Our tendency when we experience tragedy or loss might be to do away with anything and everything that serves as a reminder, because we feel searing pain when we encounter these things. But avoidance can sometimes increase and intensify our pain. You are allowed and able to hold both pain and joy. There are traditions that your family may have passed down for generations. Meaningful and special: faith traditions (i.e. attending a candlelight service, reading the Christmas story in the Gospels, or singing hymns and carols), homemade foods and desserts, readings, outings, movies, decorations, gifts, and games. Give yourself permission to participate in these things as a way to celebrate the life of the one you may have lost. Dedicate a dinner or activity to them.
If you are the family member, support person, or friend for this individual… be sure that you are not pressuring and that if they chose not to participate, that is okay. They are not rejecting you. They may be feeling overwhelmed and anxious about bringing attention to themselves with their participation.
3. Talk about feelings
Some of us have grown up with a perspective that sharing feelings/emotions is too vulnerable and that the risk of feeling minimized, rejected, or judged by sharing is not worth it. Most of us have learned that stuffing our emotions is equally (if not more) harmful and that these feelings find other ways of getting out (whether we want them to or not). Acknowledge the things you are thinking and feeling and find someone safe to process them with. Or, start by journaling or writing them out. Being honest about what you are feeling is a huge step in the grieving process.
If you are the listener in this dynamic, be an active one. Active listening means that you are providing the one sharing with: quality eye contact; validation of what they are feeling by reflecting back to them what you are hearing; some form of physical touch as a reminder of connection; and/or nonverbals that suggest that you are present with them (verses distracted and disengaged). Remember to use age-appropriate descriptions and language if you are talking to children. Express your support and reject the temptation to offer trite or clichéd words that may come across as insensitive or hurtful. The goal is connection and empathy, not problem-solving.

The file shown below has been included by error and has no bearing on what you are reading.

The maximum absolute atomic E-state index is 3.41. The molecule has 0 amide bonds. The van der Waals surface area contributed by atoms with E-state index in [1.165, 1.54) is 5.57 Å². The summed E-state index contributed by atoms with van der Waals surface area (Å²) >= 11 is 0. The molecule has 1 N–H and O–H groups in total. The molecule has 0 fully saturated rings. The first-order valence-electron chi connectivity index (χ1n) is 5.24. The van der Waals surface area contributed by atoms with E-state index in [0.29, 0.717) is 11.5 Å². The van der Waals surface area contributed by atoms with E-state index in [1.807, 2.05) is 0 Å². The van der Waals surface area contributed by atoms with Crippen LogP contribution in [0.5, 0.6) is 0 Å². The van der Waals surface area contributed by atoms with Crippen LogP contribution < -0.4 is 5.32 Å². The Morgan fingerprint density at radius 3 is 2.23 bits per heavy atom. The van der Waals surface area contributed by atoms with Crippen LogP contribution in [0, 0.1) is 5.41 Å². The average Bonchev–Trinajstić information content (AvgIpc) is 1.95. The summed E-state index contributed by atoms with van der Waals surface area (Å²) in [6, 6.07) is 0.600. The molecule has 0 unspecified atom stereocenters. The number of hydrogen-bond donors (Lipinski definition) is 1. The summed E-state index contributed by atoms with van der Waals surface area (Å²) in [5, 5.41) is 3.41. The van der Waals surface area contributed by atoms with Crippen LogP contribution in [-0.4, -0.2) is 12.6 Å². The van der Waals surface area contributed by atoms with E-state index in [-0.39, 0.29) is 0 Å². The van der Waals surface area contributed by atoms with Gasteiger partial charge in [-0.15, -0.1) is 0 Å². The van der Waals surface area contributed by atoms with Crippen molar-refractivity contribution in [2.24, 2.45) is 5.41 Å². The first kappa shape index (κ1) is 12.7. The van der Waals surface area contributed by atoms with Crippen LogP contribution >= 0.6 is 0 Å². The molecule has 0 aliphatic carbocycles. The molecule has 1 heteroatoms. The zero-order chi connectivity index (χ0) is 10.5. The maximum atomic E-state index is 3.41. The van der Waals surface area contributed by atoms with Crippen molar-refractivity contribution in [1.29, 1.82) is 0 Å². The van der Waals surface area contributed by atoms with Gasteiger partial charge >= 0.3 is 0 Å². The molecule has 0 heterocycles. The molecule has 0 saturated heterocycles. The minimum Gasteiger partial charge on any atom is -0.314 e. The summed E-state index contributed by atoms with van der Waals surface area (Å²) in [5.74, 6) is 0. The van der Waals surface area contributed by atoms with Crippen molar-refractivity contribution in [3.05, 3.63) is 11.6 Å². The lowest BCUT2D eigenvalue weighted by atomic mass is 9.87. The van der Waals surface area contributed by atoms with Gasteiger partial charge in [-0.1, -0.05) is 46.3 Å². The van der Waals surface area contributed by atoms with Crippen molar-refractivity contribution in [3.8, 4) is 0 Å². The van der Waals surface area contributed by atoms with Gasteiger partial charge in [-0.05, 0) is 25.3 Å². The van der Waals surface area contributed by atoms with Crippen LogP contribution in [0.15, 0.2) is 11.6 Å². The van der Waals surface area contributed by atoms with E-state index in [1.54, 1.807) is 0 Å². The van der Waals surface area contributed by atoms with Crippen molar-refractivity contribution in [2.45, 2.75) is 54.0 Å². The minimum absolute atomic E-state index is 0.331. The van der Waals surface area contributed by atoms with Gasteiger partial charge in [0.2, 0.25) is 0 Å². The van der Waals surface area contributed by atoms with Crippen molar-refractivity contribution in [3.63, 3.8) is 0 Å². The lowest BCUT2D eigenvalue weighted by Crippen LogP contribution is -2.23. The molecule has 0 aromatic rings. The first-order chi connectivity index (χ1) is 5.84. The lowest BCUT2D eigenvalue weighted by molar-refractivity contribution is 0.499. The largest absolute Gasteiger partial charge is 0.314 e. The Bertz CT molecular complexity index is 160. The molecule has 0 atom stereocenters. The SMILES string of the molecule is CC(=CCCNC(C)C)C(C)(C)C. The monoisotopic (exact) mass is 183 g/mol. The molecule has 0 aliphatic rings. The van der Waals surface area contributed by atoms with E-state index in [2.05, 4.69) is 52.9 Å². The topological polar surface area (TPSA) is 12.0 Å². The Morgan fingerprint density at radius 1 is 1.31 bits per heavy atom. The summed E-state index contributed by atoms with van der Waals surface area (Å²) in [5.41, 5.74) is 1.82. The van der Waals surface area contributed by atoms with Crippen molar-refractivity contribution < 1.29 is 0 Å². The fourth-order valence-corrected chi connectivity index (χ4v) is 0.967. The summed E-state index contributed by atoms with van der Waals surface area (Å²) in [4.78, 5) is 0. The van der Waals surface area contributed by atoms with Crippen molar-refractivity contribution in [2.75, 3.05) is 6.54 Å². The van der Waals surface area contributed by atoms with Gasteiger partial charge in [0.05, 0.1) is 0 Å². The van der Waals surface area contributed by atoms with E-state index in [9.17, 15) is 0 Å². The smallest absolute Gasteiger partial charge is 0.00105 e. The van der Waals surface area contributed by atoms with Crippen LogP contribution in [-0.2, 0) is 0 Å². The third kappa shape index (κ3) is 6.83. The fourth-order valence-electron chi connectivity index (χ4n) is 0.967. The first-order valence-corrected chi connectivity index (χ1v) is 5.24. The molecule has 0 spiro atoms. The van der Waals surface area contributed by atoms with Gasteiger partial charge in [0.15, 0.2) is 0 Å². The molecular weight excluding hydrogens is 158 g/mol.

4. Please do not forget about the reason we celebrate these holidays in the first place
Blogger Bob Russell, when speaking to church leaders states: “We would do well to remember the first Christmas. Mary and Joseph faced the stress of finding a place to stay. They spent the night in a stable. Their child was born without any professional medical care, anesthesia or sterile conditions. This must have been a far cry from what Mary had imagined that day when Gabriel informed her she was going to give birth to the Son of God.”
When we remember the story of Jesus’ birth, we are reminded that Christmas has always been a bit messy. But, it is a time to emphasize, recognize (and celebrate) the message of perfect Love being sent as the gift to trump all other gifts. One of my favorite Christmas tunes articulates this beautifully: “till He appeared, and the soul felt its worth.” When we feel sad and hopeless, when we feel like our heart has been ripped apart, and when we experience loss or face tragedy that feels like being trapped under wave after wave of pain… we can find Him in the midst of this and allow our souls to feel valued, worthy, and prized. He is the light that cannot be extinguished, even by darkness and death. In Him we find our hope and the strength we need to carry on.
We are here to help serve you. If this holiday season is difficult for any of life’s reasons, we invite you to reach out to us.